"We tried to give the car a little more of an American flavor," says David Baxter, general manager for chassis and electrical design at Toyota's Ann Arbor technical center. "So we decided to put in an overhead console and add a rear seat cupholder."

Mr. Yamada originally planned to cut the curb weight of the fourth generation Camry by 110 lbs. (50 kg). Adding additional reinforcements to comply with global safety standards added 77 lbs. (35 kg) to the car's structure, but that still allowed him to bring the new car to market 20 to 35 lbs. (9-16 kg) lighter than the current model, depending on options chosen.

Under the hood, Toyota didn't skimp either, equipping '97 Camrys with higher-output versions of the same standard twin-cam 16-valve 4-cyl., and optional four-cam, 24-valve all-aluminum V-6 engines offered in last year's models. Quashing another rumor, Toyota officials say balance shafts were not removed from the 4-cyl. engine to save costs; they're still in there.

However, thanks to intake and exhaust manifold modifications, the standard 2.2L four banger now produces 133 hp (130 in California), eight more than last year. V-6 output is 194 hp and 209 ft.-lbs. (283 Nm) of torque; that's 6 more horsepower and 6 more ft.-lbs. (8 Nm) than last year.

Preliminary zero-to-60 performance for the V-6 with manual is a healthy 7.6 seconds, 8.7 seconds with automatic transmission. The 4-cyl. provides more sedate -- but surprisingly smooth -- 0-60 acceleration of 9.9 and 10.9 seconds, respectively. Based on figures provided by Toyota, the new automatic V-6 is only slightly faster than the old Camry, but the I-4 is substantially faster.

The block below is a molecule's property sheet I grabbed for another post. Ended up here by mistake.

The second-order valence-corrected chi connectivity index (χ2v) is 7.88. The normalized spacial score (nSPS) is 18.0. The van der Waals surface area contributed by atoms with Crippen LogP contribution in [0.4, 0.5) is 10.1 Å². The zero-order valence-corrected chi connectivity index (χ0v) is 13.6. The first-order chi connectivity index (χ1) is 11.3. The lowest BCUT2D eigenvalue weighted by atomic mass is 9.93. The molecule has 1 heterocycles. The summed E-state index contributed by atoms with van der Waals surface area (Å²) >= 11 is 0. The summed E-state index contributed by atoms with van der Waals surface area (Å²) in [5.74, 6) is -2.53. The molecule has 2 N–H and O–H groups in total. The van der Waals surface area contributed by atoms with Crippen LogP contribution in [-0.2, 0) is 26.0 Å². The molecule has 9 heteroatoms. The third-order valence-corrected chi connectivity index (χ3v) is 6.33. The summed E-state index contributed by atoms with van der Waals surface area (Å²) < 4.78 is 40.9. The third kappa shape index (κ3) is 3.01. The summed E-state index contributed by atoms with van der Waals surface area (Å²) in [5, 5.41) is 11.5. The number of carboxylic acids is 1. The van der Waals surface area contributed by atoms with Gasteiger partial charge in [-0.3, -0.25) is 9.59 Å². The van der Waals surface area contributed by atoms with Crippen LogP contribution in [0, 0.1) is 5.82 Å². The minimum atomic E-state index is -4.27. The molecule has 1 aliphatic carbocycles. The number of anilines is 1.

The chassis features a fine-tuned version of the same basic design from the previous generation: MacPherson strut front/independent dual-link rear suspension components are mounted on bushed subframes, which help reduce noise, vibration and harshness (NVH). Steering is power-assisted rack-and-pinion.

Overall the new Camry is slightly larger in every exterior dimension, the most significant of which is a 2-in. (5-cm) longer wheelbase. But interior space is cut by 1 cu. ft. (.03 cu. m) to 111 cu. ft (3.14 cu. m.)

The interior also has been redesigned, featuring easier access to controls, more luxurious-looking seats and -- of course -- that backseat cupholder.

It's all integrated into a very prim, unassuming package.

"My appreciation for the music of Miles Davis has a lot to do with ... the effortless ease with which he is able to create perfection in such a reserved and controlled fashion," says Mr. Yamada. "Far from overpowering, the new Camry has been enriched and refined by making it simpler, smoother and more efficient."